We took the opportunity we had discussing french fries to look into the claims of a local fast food chain, Burgerville. We looked through Burgerville’s website and examined their claim to be local in more depth. First though, we had to define what we thought would even be considered local. We decided on a radius of about 200 miles, but then we had to think about how local the supplies for each of those companies needed to be in order to continue to live up to their claim of being local. After looking more closely at each of their food sources, we realized none of them were really all that local according to our standards. Burgerville, however, did not post their standards of what they consider local, so maybe they were within their own standards. Even though they aren’t as local as they may advertise, the fact that they put in an effort to cite where all of their food comes from is definitely commendable.
Our discussion of E-Waste was student led, as Jim had a pet emergency. We talked about the economic, ecological, social, and public health ramifications of e-waste. It’s an interesting object to discuss in our ever-technology-dependent world of new laptops, cameras, and phones every couple of years. Everything has been moving so quickly that there has been an unprecedented amount of waste as a result, but we don’t have anywhere to put it. Consequently, we have been shipping our waste to developing countries. This produces a negative externality on the production of electronics, where the cost of producing it doesn’t take into account the costly health impacts it has on people.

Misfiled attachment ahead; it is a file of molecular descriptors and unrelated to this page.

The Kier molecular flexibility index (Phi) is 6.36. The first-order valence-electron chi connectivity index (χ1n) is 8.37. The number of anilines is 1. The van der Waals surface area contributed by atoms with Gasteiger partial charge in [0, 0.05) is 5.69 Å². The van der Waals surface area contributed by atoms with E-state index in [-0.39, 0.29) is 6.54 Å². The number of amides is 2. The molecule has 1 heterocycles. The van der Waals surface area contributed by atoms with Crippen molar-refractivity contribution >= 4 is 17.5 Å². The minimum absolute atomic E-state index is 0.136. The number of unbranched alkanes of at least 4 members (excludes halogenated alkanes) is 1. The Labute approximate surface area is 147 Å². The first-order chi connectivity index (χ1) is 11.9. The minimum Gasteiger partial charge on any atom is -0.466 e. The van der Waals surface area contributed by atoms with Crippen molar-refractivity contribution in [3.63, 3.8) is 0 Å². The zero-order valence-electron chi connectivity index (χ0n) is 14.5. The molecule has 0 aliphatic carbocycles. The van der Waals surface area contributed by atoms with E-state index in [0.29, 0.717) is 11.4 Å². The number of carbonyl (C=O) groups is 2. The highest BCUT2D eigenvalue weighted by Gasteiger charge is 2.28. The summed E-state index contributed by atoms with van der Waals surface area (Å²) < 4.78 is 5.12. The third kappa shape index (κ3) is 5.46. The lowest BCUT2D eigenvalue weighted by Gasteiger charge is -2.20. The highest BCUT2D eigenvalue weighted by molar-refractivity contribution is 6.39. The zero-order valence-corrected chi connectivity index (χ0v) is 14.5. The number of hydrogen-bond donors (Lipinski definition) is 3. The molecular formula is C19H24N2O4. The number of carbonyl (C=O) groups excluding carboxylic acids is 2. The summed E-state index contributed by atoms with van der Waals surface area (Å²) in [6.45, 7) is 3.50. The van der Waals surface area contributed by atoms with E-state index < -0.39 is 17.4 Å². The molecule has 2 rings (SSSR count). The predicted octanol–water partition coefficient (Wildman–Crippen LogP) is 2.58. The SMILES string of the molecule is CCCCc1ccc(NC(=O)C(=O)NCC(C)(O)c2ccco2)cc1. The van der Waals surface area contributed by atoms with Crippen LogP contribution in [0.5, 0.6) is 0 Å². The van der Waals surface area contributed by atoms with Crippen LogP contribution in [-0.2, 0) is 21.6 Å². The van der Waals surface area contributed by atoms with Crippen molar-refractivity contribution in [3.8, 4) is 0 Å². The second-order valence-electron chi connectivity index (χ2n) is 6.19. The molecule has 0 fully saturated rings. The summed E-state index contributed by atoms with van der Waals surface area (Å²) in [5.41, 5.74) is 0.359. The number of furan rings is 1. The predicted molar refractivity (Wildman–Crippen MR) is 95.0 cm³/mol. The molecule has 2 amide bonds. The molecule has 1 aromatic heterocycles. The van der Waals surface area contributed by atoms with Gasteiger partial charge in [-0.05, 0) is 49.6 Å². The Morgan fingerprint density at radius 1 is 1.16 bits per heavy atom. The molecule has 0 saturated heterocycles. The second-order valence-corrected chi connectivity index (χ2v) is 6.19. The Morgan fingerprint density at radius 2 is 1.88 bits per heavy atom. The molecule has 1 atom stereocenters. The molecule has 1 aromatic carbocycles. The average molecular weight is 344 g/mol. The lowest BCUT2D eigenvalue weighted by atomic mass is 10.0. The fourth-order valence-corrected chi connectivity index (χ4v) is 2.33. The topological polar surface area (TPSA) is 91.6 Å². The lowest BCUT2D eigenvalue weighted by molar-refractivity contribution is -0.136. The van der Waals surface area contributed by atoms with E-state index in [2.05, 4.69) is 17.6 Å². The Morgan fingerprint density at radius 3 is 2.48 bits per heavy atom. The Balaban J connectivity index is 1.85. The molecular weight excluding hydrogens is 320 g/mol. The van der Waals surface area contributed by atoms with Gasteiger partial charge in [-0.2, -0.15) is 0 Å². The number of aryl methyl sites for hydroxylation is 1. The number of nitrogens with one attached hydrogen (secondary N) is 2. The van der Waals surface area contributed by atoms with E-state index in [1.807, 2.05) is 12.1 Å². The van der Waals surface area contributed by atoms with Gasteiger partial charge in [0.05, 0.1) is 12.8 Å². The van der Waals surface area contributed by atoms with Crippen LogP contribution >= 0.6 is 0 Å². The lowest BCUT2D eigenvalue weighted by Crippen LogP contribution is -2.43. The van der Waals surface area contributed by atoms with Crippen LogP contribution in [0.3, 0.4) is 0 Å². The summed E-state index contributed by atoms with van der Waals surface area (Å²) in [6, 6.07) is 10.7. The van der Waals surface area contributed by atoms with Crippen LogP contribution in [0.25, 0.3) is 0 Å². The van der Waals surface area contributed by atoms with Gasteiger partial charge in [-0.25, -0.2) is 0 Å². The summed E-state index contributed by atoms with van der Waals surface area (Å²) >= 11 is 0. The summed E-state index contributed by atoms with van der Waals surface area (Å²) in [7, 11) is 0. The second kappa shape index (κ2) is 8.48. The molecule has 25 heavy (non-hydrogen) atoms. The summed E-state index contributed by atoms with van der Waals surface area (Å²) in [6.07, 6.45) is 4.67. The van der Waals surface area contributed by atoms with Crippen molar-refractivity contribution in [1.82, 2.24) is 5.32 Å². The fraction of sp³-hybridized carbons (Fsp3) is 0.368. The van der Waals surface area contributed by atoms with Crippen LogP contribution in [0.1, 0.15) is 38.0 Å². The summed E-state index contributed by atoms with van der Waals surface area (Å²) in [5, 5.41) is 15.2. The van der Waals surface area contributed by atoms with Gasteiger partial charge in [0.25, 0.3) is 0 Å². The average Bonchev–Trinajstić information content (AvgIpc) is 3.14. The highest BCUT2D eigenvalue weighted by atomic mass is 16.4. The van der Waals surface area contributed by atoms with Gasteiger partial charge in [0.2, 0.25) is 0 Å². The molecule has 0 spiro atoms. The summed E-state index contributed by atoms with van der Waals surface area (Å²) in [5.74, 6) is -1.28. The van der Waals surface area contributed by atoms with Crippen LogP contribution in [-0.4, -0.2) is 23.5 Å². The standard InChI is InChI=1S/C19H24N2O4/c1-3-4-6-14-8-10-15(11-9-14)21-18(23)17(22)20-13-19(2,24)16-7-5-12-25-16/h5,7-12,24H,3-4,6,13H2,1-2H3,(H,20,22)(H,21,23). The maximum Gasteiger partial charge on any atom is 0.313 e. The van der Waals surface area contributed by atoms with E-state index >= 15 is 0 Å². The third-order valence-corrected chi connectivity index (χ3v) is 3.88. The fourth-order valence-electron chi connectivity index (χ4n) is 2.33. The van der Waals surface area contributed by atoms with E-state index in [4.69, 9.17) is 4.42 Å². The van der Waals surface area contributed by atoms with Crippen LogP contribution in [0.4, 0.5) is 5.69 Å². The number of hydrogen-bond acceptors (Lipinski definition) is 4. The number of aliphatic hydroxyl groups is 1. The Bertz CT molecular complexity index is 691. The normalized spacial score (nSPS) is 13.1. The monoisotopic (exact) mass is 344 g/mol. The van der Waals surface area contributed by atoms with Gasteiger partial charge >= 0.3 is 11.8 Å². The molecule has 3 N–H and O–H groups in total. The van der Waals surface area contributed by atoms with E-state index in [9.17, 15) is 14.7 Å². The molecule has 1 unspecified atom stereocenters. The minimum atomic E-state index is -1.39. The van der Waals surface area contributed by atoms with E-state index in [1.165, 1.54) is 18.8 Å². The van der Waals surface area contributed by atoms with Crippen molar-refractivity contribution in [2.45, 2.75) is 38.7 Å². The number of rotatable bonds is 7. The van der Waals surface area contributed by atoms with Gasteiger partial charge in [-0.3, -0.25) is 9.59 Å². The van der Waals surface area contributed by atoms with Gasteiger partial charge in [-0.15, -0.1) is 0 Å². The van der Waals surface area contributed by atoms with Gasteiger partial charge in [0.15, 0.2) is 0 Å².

One thing I didn’t consider when thinking about E-Waste was any of the possible positive impacts. I always assumed it was a terrible thing with only negative consequences, but this class helped me realize that I have to drop all of my preconceived notions of things and take them for what they really are. E-Waste actually has a positive impact on many developing countries’ economies because citizens will go through the E-Waste and pick out valuable parts, many of which are important metals. This “recycling” of E-Wastes is actually also better for the environment, because they are sorted out better than other facilities would be able to. In this case, E-Waste became a commodity instead of an externality.
On Friday, we had a visit from the Environmental Theory class, who presented their projects and taught us about different environmental theories they had learned about over the course of the semester. It was interesting to talk to them in small groups and tell them about our situated projects, because they found all sorts of theory in our projects that we hadn’t planned or even realized.